In 2004, Vanita Parti began her journey towards building what today is known as BBB London. At the time, the beauty scene in London wasn’t placing enough emphasis on the importance of brows. She wanted to take the industry by storm by reintroducing the art of threading, an eyebrow removal practice that originated in India.
“Before Blink (BBB London’s brow bar) opened, threading didn’t really exist in London and it was such an effort to get a quick brow appointment anywhere,” she tells thirteen lune. “Eyebrows have always been an absolute priority for Indian women and so I knew once we introduced threading combined with a bar style concept, the Brits would love it. Now eyebrows have become a global staple in anyone’s beauty regime and I like to think that Blink put this on the map.”
Some of her earliest memories of beauty growing up actually revolve around threading and hair removal. “Hair removal was vital from an early age and we made our own wax out of sugar and honey and I was marched to a threading salon in India at the age of 13 to get rid of my monobrow,” Parti tells us. “We also used [a] homemade face mask from yogurt and honey with turmeric mixed in. My mother’s view was very much that beauty could be addressed at home and that less is more.” It was this mentality that quickly influenced Parti’s own views when it came to beauty.
In fact, Parti’s beauty philosophy is quite simple. “The smallest lift can have the biggest impact and with that comes confidence,” she adds.
“Beauty is different for everyone, but it doesn’t have to be the big things. The smallest touches can make us feel fantastic and so we should indulge and enjoy.”
Get to Know – Vanita Parti
Where are you from?
I have always been a Londoner but from Indian heritage. My parents were first generation immigrants in London and India is very close to my heart. Bringing Indian beauty concepts to the UK was a lovely way to celebrate both cultures.
What does self-care look like in your life?
I think it is whatever lifts your spirits. Lockdown has certainly made everyone realize what may have been missing in their lives but also what they now miss in their lives. For me, finding time to read, listen to podcasts, think about my business and do some yoga have been a treat but I miss chatting with my friends regularly and visiting the cinema, shops and galleries. It is why I live in London and that is my therapy. We need external inspiration to move forward.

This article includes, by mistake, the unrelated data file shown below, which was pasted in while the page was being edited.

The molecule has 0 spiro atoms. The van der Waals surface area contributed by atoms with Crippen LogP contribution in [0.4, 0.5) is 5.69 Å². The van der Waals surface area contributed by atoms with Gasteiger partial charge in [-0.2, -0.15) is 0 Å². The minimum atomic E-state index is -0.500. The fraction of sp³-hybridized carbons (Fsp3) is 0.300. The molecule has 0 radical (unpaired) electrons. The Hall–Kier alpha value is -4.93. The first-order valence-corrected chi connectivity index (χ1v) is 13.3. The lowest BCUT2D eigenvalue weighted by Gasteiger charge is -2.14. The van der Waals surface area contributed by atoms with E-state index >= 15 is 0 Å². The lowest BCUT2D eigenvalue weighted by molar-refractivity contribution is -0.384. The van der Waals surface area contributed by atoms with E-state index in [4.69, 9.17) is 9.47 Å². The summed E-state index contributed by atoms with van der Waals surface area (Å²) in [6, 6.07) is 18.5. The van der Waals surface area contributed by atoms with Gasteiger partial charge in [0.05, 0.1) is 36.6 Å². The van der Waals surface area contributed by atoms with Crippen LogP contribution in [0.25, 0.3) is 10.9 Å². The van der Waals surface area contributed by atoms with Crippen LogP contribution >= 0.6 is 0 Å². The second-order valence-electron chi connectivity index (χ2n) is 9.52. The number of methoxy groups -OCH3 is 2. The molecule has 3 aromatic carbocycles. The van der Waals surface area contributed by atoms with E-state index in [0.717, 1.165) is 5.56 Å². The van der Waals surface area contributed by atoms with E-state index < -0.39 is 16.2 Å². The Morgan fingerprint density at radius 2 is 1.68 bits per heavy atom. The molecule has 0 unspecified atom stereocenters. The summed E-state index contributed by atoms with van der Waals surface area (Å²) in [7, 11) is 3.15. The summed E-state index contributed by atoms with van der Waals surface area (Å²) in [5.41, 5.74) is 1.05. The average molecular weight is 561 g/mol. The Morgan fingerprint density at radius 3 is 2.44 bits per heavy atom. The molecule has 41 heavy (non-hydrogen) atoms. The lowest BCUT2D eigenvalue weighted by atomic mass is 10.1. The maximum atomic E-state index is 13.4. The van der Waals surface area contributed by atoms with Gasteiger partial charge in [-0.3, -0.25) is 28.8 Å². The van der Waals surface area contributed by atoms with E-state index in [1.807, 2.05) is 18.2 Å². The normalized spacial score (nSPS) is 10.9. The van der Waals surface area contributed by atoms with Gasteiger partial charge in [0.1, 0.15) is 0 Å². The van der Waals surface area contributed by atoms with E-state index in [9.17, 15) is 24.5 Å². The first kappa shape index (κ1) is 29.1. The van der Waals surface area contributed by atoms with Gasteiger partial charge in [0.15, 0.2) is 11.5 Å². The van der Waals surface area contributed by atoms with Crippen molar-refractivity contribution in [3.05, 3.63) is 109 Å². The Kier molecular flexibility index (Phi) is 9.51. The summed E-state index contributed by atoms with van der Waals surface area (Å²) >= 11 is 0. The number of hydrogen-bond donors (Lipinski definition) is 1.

What inspires you most about the beauty landscape and industry today?
Beauty is really opening up in so many respects to share cultural tips across the globe, to be transparent, to be visual, and to be inclusive. It has been interesting watching this journey and being part of it. I love the fact that smaller brands can have a voice and digital changes the landscape as it allows indie brands to shout a little louder rather than let the big players drown everyone out.
What has been the biggest challenge in starting your business?
The biggest challenge was to persuade department stores to embrace a new concept. Eyebrows in public were a ‘no-no’ but someone advised me to be “unashamedly persistent’ and I was.
What has been the biggest win thus far?
There have been so many but being awarded an honor by the palace was an endorsement that Blink, as a brand, was recognized for being about so much more than just eyebrow shaping. It celebrates employing 200 women from an ethnic background, for providing a much needed service to the Brits and for giving money back to India through charitable contributions.
What would you like to see more of in the beauty industry when it comes to diversity and inclusivity?
We have made big steps towards this but unfortunately brands find it easier to invest in the shades that sell the most. If you are in a minority, you can be forgotten. I still search for an under eye concealer that works with my skin tone. I would also like to see issues that other cultural skins suffer from, addressed more such as pigmentation and dehydration. It would be great to see yourself in more marketing content from the big brands. The smaller digital brands are certainly embracing this as a key part of what they do rather than token gestures.